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BlackBerry goes up for sale after years of struggle in smartphone market

Once dubbed the ‘CrackBerry’, the smartphone company suffered a calamitous decline in the business it helped revolutionise

Barack Obama holds his BlackBerry

Even Barack Obama, for long BlackBerry’s most high-profile fan, has cooled on the company. Charlotte Photograph: Jae C Hong/AP

BlackBerry, once the global leader in smartphone technology, has put itself up for sale after years of falling sales and failed revamps.

Once seen as so habit-forming its users dubbed it the “CrackBerry”, Blackberry has suffered a calamitous decline as rivals revolutionised the business it did so much to start. On Monday the company previously known as Research in Motion (RIM) announced it had decided to “explore strategic alternatives”. Buyers are being sought, though the company could also go private or be broken up. Few analysts expect a turnaround.

Unable to match Apple‘s iPhone for cool or the sheer range of devices from Samsung and others using Google’s Android mobile system, its market share has collapsed from close to 50% in the US in 2009 to less than 3%, according to figures released last week by the analyst IDC. On the day the news broke, the Z10, BlackBerry’s latest, much-hyped device was being offered for $19.99 by US mobile retailer Wirefly. It was selling for $199 when it was launched earlier this year.

For BlackBerry watchers, the news is no surprise. The company lost $84m in the last quarter and announced 5,000 layoffs last year. “The beginning of the end started some time ago,” said Stuart Jeffrey, analyst at Nomura Securities. He said the company’s statement suggested it no longer had any confidence in its ability to get out its current predicament. BlackBerry, he predicts, is likely to re-emerge as a software company, perhaps with some contracts for super-secure government devices, but “without the handicap of all those uncompetitive handsets”.

Blackberry sales graphic

How a company that once defined the smartphone messed up so badly is likely to become a classic case study for business schools around the world. The first BlackBerry device, an email pager, was released in 1999 and allowed busy execs to collect and reply to their messages on the go in a way that revolutionized business communications. The BlackBerry Curve, Pearl and Bold followed shortly after, adding cameras and features to broaden the company’s appeal to consumers.

But then in 2007 came the iPhone. At first BlackBerry relied on its ties to the business community and its perceived advantages in security to fend off Apple’s attack. It didn’t work. Apple’s Steve Jobs had spotted that mobile devices were becoming media devices – powered by the increasing prevalence of Wi-Fi and more high powered mobile networks – music and games were set to be as important as email in the smartphone future. Google was soon chasing Apple in the mobile market with its Android operating system, Blackberry fell further behind. The arrival of apps let people personalise their mobiles and further changed the ways they used their devices.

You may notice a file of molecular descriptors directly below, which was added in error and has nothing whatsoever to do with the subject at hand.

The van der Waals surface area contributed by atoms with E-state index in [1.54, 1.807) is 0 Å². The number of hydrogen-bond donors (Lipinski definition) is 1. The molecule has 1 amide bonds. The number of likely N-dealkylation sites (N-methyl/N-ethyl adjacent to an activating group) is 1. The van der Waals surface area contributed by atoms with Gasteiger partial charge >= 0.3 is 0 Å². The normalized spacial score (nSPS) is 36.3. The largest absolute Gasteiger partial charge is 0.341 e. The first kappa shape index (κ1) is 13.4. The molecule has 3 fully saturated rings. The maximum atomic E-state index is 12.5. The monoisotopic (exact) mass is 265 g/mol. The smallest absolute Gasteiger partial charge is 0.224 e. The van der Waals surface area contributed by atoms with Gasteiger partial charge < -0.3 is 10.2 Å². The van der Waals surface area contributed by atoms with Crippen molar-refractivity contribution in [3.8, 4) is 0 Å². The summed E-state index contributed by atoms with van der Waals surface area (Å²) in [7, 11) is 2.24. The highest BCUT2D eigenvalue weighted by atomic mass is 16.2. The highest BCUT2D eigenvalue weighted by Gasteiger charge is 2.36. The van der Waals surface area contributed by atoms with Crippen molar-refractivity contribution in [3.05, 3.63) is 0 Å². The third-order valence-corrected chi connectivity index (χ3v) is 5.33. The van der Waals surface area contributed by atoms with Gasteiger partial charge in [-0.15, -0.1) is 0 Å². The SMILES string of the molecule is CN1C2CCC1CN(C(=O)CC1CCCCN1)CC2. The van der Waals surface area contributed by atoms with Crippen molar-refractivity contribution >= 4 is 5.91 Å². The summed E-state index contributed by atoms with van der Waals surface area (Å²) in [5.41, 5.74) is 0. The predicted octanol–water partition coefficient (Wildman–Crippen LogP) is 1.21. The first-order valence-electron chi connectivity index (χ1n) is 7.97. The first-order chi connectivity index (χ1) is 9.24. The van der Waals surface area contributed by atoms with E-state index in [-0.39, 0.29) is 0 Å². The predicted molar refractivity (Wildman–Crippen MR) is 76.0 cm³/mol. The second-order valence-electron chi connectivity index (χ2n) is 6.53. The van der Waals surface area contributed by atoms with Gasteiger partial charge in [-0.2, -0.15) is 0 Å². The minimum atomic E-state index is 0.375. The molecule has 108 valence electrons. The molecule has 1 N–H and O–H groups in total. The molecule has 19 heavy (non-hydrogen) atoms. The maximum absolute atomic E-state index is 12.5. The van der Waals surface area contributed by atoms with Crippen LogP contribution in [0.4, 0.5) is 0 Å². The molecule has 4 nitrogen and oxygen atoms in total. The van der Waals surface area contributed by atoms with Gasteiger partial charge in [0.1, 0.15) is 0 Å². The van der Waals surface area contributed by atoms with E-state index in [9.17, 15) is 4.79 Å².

When Apple launched the iPad, BlackBerry responded with its own tablet the PlayBook, which proved a massive failure and underlined how far behind the company had fallen. Blackberry was left looking clunky and uncool in a sector that was becoming ever more fashion conscious and fast moving.

In 2012 Marissa Mayer, a hotshot former Google exec, was drafted in to revamp Yahoo, another tech giant with an image issue. One of her first moves was to scrap company BlackBerrys. “We literally are moving the company from BlackBerrys to smartphones. One of the really important things for Yahoo’s strategy moving forward is mobile,” she told Fortune magazine, suggesting BlackBerry was neither a smartphone nor important in mobile.

Even Barack Obama, for long BlackBerry’s most high-profile fan, seems to have cooled on the company. As a candidate in 2008, Obama criss-crossed America with his BlackBerry seemingly glued to hand. After his election there were fears he might have to end his CrackBerry addiction due to security fears. But he fought hard, and successfully, to keep the device. “Let the man have his BlackBerry,” John Podesta, co-chairman of Obama’s transition team, told security chiefs. Without it “he’d be like a caged lion padding restlessly around the West Wing, wondering what’s happening on the other side of the iron bars that surround the People’s House”.

The president is still a BlackBerry man and could be spotted bashing away at his device during his inauguration in January. But daughters Sasha and Malia stole the show snapping pictures of their kissing parents on their iPhones. And even Obama now reportedly prefers to use an iPad for security briefings.

BlackBerry launched its latest operating system, BlackBerry 10, and three new devices this year. They got positive reviews. But, says Carolina Milanesi, analyst at Gartner, it was too little and way too late. “They have suffered a fate a lot of big guys suffer from. They were the first to market, they created the smartphone as we know it. They just didn’t see what was coming next,” she said.

“People can choose what device they want for work these days, and they don’t want BlackBerry. Brand is important, cool factor is important, and BlackBerry lost out on that. But even that’s not enough these days,” she said. “You need the eco-system, you need to offer the same experience on different devices.”

Smartphones these days are more about music, photos and video than they are about email. BlackBerry for too long relied on its business customers to keep it in the game, said Milanesi. “But these days you don’t want to be boring in business.




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